'She's perfect and she's beautiful': Frozen baby woolly mammoth discovered in Yukon gold fields
Whole baby mammoth, named Nun cho ga, is 1st found in North America
A perfect storm of events has led to a once-in-a-lifetime discovery for a gold miner, a First Nation, a veteran paleontologist and a territory.
"I don't know how to process it all right now, to be honest with you. It's amazing," said Dr. Grant Zazula, the Yukon government's paleontologist.
A little after noon on June 21, National Indigenous People's Day, a young miner working in Yukon's Eureka Creek, south of Dawson City, was digging up muck using a front end loader when he struck something.
He stopped and called his boss who went to see him right away.
When he arrived, Treadstone Mining's Brian McCaughan put a stop to the operation on the spot.
Within half an hour, Zazula received a picture of the discovery.
According to Zazula, the miner had made the "most important discovery in paleontology in North America."
It was a whole baby woolly mammoth, the first one ever found in North America and, according to Zazula, only the second in the world.
"She has a trunk. She has a tail. She has tiny little ears. She has the little prehensile end of the trunk where she could use it to grab grass," said Zazula.
"She's perfect and she's beautiful."
The paleontologist started studying the ice age in the Yukon in 1999.
"And this has been something that I've always dreamed of, to see one face to face. This week, that dream really came true."
For the Trʼondëk Hwëchʼin, on whose land the baby woolly mammoth was found, the discovery was just as important and just as exciting.
"We're all quite excited including the elders and a lot of the staff and members," said Debbie Nagano, the Trʼondëk Hwëchʼin government's director of heritage.
'She would have been lost in the storm'
National Indigenous People's Day is a statutory holiday in the Yukon so when Zazula received the email, he tried to contact anyone he could find in Dawson City who could help.
Two geologists, one with the Yukon Geological Survey and another with the University of Calgary, were able to drive to the creek and recover the baby woolly mammoth and do a complete geological description and sampling of the site.
"And the amazing thing is, within an hour of them being there to do the work, the sky opened up, it turned black, lightning started striking and rain started pouring in," said Zazula.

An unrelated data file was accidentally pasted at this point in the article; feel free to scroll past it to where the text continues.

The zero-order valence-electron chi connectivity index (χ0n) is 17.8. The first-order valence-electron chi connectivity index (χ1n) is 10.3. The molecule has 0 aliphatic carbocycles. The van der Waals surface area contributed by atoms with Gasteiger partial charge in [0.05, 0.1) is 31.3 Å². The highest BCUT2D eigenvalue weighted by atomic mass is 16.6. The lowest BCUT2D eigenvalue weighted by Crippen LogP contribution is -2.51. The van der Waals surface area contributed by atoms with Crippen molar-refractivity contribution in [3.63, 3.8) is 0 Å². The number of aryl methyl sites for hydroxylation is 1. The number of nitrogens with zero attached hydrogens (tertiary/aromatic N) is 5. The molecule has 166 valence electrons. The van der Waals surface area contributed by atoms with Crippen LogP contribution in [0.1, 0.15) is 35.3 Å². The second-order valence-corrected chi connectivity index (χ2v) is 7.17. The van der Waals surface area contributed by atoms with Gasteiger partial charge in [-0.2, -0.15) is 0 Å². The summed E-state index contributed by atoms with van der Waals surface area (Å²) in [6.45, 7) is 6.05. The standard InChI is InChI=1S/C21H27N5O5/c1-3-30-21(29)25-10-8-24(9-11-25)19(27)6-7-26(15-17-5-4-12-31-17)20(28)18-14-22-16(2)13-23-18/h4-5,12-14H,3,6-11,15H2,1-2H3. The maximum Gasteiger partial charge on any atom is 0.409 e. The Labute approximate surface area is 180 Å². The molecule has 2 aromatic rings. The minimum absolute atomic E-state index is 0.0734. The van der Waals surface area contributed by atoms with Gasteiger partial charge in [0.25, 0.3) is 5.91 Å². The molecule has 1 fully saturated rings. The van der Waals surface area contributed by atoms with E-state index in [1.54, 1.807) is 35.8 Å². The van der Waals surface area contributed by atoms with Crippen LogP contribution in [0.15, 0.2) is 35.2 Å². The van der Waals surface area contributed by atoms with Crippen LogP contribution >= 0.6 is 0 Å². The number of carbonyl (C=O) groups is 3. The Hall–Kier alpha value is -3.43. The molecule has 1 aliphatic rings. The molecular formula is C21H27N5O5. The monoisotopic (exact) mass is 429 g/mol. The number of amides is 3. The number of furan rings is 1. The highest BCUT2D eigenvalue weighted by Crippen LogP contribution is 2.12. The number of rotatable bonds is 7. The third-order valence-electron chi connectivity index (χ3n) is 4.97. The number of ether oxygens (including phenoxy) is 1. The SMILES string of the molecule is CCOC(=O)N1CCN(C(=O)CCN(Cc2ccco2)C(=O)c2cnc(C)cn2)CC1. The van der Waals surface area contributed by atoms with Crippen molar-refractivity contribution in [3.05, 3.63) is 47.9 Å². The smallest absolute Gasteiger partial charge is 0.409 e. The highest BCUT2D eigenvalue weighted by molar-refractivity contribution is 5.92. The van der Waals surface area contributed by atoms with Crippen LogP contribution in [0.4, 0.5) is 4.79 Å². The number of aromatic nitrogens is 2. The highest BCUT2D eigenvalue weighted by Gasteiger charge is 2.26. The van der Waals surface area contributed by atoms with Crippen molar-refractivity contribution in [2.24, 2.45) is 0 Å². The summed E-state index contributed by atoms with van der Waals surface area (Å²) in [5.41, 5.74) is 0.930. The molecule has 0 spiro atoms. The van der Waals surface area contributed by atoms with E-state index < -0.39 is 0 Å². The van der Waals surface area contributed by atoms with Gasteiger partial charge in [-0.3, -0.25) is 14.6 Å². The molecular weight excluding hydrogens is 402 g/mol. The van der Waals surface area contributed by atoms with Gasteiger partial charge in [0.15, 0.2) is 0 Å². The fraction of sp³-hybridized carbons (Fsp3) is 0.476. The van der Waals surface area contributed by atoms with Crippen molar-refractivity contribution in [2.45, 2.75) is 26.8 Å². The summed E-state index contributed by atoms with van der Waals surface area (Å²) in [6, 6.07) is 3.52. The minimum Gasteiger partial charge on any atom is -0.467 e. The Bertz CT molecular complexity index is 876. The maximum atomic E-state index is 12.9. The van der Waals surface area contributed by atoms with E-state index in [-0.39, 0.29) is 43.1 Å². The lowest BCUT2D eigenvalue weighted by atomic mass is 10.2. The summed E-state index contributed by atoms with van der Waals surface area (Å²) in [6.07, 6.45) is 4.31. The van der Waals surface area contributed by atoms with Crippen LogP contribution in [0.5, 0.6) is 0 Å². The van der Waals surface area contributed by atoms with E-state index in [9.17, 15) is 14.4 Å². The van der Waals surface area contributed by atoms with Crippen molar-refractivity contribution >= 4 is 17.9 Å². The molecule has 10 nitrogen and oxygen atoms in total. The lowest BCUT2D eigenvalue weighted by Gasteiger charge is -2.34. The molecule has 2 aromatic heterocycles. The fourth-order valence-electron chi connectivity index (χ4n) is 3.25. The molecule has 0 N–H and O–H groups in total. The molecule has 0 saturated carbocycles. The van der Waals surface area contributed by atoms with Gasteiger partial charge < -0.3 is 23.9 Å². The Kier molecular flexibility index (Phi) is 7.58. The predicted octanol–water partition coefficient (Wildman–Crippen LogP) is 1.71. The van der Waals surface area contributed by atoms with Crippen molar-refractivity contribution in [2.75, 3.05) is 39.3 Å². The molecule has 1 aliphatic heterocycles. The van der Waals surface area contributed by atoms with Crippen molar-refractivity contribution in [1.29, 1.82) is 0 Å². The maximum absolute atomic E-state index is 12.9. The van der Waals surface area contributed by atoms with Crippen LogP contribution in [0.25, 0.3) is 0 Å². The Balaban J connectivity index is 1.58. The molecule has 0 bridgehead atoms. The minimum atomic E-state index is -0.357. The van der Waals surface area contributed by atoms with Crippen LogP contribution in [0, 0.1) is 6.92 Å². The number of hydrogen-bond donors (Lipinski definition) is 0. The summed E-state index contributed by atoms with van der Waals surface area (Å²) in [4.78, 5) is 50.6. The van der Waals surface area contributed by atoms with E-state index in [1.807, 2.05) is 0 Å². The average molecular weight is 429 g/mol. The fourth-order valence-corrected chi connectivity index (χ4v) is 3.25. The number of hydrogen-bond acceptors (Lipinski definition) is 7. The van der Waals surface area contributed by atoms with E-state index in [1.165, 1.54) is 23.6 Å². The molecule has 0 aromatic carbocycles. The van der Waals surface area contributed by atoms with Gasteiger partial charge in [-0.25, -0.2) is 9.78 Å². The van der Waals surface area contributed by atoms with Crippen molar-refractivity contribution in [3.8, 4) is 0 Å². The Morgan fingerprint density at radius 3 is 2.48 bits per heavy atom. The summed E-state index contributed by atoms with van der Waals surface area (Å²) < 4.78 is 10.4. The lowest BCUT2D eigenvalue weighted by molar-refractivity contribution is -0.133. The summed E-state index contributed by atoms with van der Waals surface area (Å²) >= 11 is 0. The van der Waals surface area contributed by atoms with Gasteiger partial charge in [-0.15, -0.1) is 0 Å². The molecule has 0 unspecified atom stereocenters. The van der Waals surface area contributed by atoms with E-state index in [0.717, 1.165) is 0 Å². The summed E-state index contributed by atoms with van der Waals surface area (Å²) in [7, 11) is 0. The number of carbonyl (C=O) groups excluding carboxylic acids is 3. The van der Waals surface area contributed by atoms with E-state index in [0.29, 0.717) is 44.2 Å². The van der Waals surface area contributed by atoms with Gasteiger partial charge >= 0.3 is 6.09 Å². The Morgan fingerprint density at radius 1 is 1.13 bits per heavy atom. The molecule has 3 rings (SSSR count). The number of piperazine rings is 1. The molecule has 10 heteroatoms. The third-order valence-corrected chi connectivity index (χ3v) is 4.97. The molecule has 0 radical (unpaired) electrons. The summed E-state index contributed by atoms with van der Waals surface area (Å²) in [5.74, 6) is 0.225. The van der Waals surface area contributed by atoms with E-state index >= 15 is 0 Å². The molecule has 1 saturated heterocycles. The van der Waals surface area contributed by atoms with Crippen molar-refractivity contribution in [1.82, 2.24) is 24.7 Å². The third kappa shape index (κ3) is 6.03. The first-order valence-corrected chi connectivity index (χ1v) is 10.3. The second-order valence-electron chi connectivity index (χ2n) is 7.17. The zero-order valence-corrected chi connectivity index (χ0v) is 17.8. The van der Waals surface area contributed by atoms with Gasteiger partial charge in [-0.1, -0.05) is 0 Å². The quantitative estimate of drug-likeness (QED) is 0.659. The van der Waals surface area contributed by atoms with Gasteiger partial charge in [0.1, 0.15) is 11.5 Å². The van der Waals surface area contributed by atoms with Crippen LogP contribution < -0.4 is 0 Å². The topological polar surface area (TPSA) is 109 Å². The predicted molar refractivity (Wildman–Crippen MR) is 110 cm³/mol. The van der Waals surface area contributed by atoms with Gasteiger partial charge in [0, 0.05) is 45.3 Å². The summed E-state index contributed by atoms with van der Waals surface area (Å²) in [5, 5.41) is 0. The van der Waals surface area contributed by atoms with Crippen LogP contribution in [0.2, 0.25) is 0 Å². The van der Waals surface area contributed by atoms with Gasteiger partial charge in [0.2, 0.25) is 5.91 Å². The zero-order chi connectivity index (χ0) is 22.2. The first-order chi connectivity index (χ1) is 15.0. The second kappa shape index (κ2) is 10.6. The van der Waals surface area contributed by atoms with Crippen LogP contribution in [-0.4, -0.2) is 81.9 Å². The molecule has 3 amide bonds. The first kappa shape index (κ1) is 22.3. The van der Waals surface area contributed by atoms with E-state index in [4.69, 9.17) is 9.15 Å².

"So if she wasn't recovered at that time, she would have been lost in the storm."
The baby woolly mammoth, named Nun cho ga, which means "big baby animal" in the Trʼondëk Hwëchʼin's Hän language, is about 140 cm long, which is a little bit longer than the other baby woolly mammoth that was found in Siberia, Russia, in May 2007.
Zazula thinks Nun cho ga was probably about 30 to 35 days old when she died. Based on the geology of the site, Zazula believes she died between 35,000 and 40,000 years ago.
"So she died during the last ice age and found in permafrost," said Zazula.
He said that the geologists who recovered her saw a piece of the animal's intestine with grass on it.
"So that's telling us what she did the last moments of her life," said Zazula.
He said the mammoth was probably a few steps away from her mother, but ventured off a little bit, eating grass and drinking water and got stuck in the mud.
"And that event, from getting trapped in the mud to burial was very, very quick," he said.
Tr'ondëk Hwëch'in blessing
After Nun cho ga was recovered from the mining site, she was brought to a nearby location where a ceremony took place.
Led by Tr'ondëk Hwëch'in elders, about 15 or 16 people — Tr'ondëk Hwëch'in members, scientists, miners and politicians — gathered in a circle and prayed as Nun cho ga was revealed from the tarp in which she had been wrapped.
"It was very powerful," said Nagano, who added the elders blessed the baby woolly mammoth.
Tr'ondëk Hwëch'in elder Peggy Kormendy said it took her breath away when the tarp was removed.
"We must all treat it with respect. When that happens, it is going to be powerful and we will heal," she said.
"There will be one thing that stands out in a person's entire life and I can guarantee you this is my one thing," said Treadstone Mining's McCaughan.
University of Alberta paleontologist Michael Caldwell, who was not at the ceremony, said he's spellbound at how time can hold on to such poignant stories.
"It's a miracle of sorts preserved into the present, a scientific gold mine and simply a beautiful thing. For all paleontologists, this is amazing, but for those who work on such things it is breathtaking," he said.
Zazula remains overwhelmed by the finding.
"It's going to take days and weeks and months to sink in and it's going to take days and weeks and months working with Tr'ondëk Hwëch'in to decide what we do and learn from this."
With files from Mike Rudyk